Dinkla Gallery Canvas Wrap Actions for Photoshop

          http://www.pigment-print.com/dinklacanvaswraps/index.htm

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          | www.pigment-print.com |
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        • Paul
          ... The OBAs are dyes, which seem to react more strongly to sprays. The Claria dyes also have much better light (and gas?) fastness when a protective spray is
          Message 4 of 9 , Mar 1, 2012
            Ernst Dinkla <e.dinkla@...> wrote:

            > ...
            > The use of protective coatings, Hahnemuhle, Premier, does wonders to
            > reduce paper white shifts of OBA papers ...

            The OBAs are dyes, which seem to react more strongly to sprays. The Claria dyes also have much better light (and gas?) fastness when a protective spray is used. The black only Claria ends prints have a lightfastness that is close to UltraChrome (color) neutral patch performance.

            > ... My view is that gas like oxygen-ozone is blocked by the
            > sprayed varnish.

            At some point I'd like to test the Lascaux Fixativ spray (no UV blocker) and the Premier spray (with UV blocker) to see how the results compare. Some years ago when Livick was doing a lot of testing, I believe a combination of Lascaux first (it soaks in better) and then a UV blocker appeared to extend print life the longest.




            >
            > The printer applied gloss enhancers worry me a bit,
            > it looks like the paper white shift
            > is increased with gloss enhancers, MIS glop the most. ...

            > In literature I see glycol,
            > glycerol and PVA mentioned as additions to OBA dyes for different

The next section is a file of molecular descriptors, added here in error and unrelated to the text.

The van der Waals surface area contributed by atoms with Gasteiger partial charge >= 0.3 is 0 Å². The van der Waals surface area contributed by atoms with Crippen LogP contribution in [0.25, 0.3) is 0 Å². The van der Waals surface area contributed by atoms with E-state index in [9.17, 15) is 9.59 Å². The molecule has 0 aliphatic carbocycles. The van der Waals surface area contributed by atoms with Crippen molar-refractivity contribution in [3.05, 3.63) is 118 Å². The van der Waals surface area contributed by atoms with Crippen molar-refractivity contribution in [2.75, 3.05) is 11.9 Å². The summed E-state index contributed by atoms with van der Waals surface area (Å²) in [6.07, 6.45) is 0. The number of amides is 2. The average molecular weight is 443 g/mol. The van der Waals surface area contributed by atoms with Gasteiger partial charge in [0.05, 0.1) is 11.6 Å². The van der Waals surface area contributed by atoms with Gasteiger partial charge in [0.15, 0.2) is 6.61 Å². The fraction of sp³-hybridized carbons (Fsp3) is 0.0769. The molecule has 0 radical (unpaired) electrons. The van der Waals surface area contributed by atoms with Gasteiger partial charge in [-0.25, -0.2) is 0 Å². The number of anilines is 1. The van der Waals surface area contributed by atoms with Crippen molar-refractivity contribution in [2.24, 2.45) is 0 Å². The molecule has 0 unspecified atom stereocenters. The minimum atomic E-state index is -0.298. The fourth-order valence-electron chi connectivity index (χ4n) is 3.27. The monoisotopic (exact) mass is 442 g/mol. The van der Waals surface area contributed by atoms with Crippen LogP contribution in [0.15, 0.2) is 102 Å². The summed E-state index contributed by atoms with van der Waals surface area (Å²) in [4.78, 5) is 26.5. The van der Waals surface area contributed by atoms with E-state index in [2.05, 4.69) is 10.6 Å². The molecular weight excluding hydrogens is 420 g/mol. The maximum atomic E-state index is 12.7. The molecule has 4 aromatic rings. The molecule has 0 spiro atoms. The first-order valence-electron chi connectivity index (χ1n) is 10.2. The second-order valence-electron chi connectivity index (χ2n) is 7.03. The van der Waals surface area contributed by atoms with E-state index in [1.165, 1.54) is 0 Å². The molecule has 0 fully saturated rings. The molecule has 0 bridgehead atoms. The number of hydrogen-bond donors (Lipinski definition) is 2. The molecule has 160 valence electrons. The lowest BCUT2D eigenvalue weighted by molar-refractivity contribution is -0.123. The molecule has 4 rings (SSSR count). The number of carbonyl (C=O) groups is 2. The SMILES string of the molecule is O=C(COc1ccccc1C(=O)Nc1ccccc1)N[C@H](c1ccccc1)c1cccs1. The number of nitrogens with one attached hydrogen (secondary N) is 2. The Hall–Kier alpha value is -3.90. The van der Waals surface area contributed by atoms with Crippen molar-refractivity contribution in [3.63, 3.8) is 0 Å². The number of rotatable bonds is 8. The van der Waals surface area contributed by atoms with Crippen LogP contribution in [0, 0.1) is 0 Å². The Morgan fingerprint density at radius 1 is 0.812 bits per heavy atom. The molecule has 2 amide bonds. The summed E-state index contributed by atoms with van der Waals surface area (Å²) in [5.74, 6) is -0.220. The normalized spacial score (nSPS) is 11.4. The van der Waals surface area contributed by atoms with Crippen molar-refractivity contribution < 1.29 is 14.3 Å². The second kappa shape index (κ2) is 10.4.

> reasons, one of them to increase the fluorescent effect. I wonder at
            > what cost. The three are normal ingredients in ink medium.
            > * the gloss enhancer changes the coating structure so gas fading of
            > the OBA dyes can happen faster.


            I looked at some Aardenburg-Imaging <http://www.aardenburg-imaging.com/acceleratedagingtests.html> results and tried to compare the Epson Gloss Optimizer (R800/1800) results with the UltraChrome results on the same glossy papers (Premium Glossy and Luster). I can't tell from the materials whether the Epson GO was turned on or off in those tests; I have assumed the GO is being used. The Epson GO uses a lot (25 - 30%) of glycerol. (See http://www.epson.com/cgi-bin/Store/support/supDetail.jsp?BV_UseBVCookie=yes&oid=30501&infoType=MSDS). The R800/1800 overall has better fade numbers than the UC printers. But that could have been due to no light pigments or the additional ones they use (although the yellows are probably the same and it does better there too). With respect to the paper white, in the tests where Premium Glossy is used, the UC printer had a very slight advantage. With the Luster, the R800/1800 had the advantage. (But there it was roll paper v. sheet, so there could have been a relevant variable there.) At any rate, I'd say, assuming the GO was being used, there was not serious detriment to the inks from the GO and its high glycerol content.



            > ... It is still a sound advice to avoid the high OBA content papers ...


            Although it's interesting that natural papers also shift color -- bleaching whiter. So, the best paper may have just enough OBAs in it so the effects balance each other. Some H. Photo Rag tests suggest that is what Hahnemuhle succeeded in doing.

            > and go for papers with good, normal whitening agents like Baryte